Common intersection of half planes in r 2 2
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Common Intersection of Half-Planes in R 2 2. PROBLEM (Common Intersection of half-planes in R 2 ) Given n half-planes H 1 , H 2 ,..., H n in R 2 compute their intersection H 1  H 2  ...  H n .

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Common Intersection of Half-Planes in R 2 2

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Common intersection of half planes in r 2 2

Common Intersection of Half-Planes in R22

  • PROBLEM (Common Intersection of half-planes in R2)

    Given n half-planes H1, H2,..., Hn in R2 compute their intersection H1H2 ...Hn.

  • There is a simple O(n2) algorithm for computing the intersection of n half-planes in R2.

  • Theorem: The intersection of n half-planes in R2 can be found in (n log n) time, and this is optimal.


Common intersection of half planes in r 2 1

Common Intersection of Half-Planes in R21

  • Theorem: The intersection of n half-planes in R2 can be found in (n log n) time, and this is optimal.

  • Proof.

    (1)To show upper bound, we solve it by Divide-and-Conquer

    T(n) = 2T(n/2) + O(n) = O(n log n)

    Merge the solutions to sub-problems solutions by finding the intersection of two resulting convex polygons.

    (2)To prove the lower bound we show that

    Sorting O(n) Common intersection of half-planes.

    Given n real numbers x1,..., xn

    Let Hi: y  2xix – xi2

    Once P = H1H2 ...Hn is formed, we may read off the x.'s in sorted Order by reading the slope of successive edges of P.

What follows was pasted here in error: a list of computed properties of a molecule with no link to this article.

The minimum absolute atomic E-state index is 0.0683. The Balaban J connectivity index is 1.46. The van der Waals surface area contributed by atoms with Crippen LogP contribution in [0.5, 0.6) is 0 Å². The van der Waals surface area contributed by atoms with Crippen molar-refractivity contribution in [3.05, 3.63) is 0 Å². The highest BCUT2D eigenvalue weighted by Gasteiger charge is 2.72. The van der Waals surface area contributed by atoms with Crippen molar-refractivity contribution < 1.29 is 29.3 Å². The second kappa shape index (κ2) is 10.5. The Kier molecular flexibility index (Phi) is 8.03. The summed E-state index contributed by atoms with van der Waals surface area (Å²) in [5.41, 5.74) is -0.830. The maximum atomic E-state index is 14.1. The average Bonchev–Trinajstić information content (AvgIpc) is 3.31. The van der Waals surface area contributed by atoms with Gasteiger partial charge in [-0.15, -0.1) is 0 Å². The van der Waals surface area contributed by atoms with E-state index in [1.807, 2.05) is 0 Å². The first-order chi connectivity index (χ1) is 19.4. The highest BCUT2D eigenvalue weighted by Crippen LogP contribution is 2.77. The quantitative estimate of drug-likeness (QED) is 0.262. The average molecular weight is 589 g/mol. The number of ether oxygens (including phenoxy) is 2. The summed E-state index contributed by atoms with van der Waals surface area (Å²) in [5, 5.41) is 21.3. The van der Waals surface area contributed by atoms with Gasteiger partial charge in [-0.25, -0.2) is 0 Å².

Linear programming in r 2 14

Linear Programming in R2 14

  • PROBLEM (2-variable LP)

    Minimize ax + by, subject to aix + biy + ci 0, i= 1,...,n.

  • 2-variable LP O(n) Common intersection of half-planes in R2

  • Theorem: A linear program in two variables and n constraints can be solved in O(n log n) time.


Linear programming in r 2 13

Linear Programming in R2 13

  • Theorem: A linear program in two variables and n constraints can be solved in (n).

  • It can be solved by Prune-and-Search technique. This technique not only discards redundant constraints (i.e. those that are also irrelevant to the half-plane intersection task) but also those constraints that are guaranteed not to contain a vertex extremizing the objective function (referred to as the optimum vertex).


Linear programming in r 2 12

Linear Programming in R212

  • The 2-variable LP problem

    Minimize ax + by

    subject to aix + biy + ci 0, i= 1,...,n. (LP1)

    can be transformed by setting Y=ax+by & X=x as follows: O(n)

    Minimize Y

    subject to iX + iY + ci 0, i= 1,...,n. (LP2)

    where i=(ai-(a/b)bi) & i= bi/b.


Linear programming in r 2 11

Y

P

X

Optimum vertex

Linear Programming in R211

  • In the new form we have to compute the smallest Y of the vertices of the convex polygon P (feasible region) determined by the constraints.


Linear programming in r 2 10

Y

P

F(X)

F+(X)

X

u1

u2

Linear Programming in R210

  • To avoid the construction to the entire boundary of P, we proceed as follows. Depending upon whether i is zero, negative, or positive we partition the index set {1, 2, …, n} into sets I0, I, I+.


Linear programming in r 2 9

Linear Programming in R29

  • I0: All constraints in I0 are vertical lines and determine the feasible interval for X

    u1X u2

    u1 = max{-ci/i: iI0, i<0}

    u2 = min{-ci/i: iI0, i>0}

  • I+: All constraints in I+ define a piecewise upward-convex function F+ = miniI+(i X+i), where i = - (i /i) & i = - (ci /i)

  • I-: All constraints in I- define a piecewise downward-convex function F- = miniI-(i X+i), where i = - (i /i) & i = - (ci /i)


Linear programming in r 2 8

Linear Programming in R28

  • Our problem so becomes: O(n)

    Minimize F-(X)

    subject to F-(X)  F+(X) (LP3)

    u1Xu2

  • Given X’ of X, the primitive, called evaluation, F+(X’) & F-(X’) can be executed in O(n)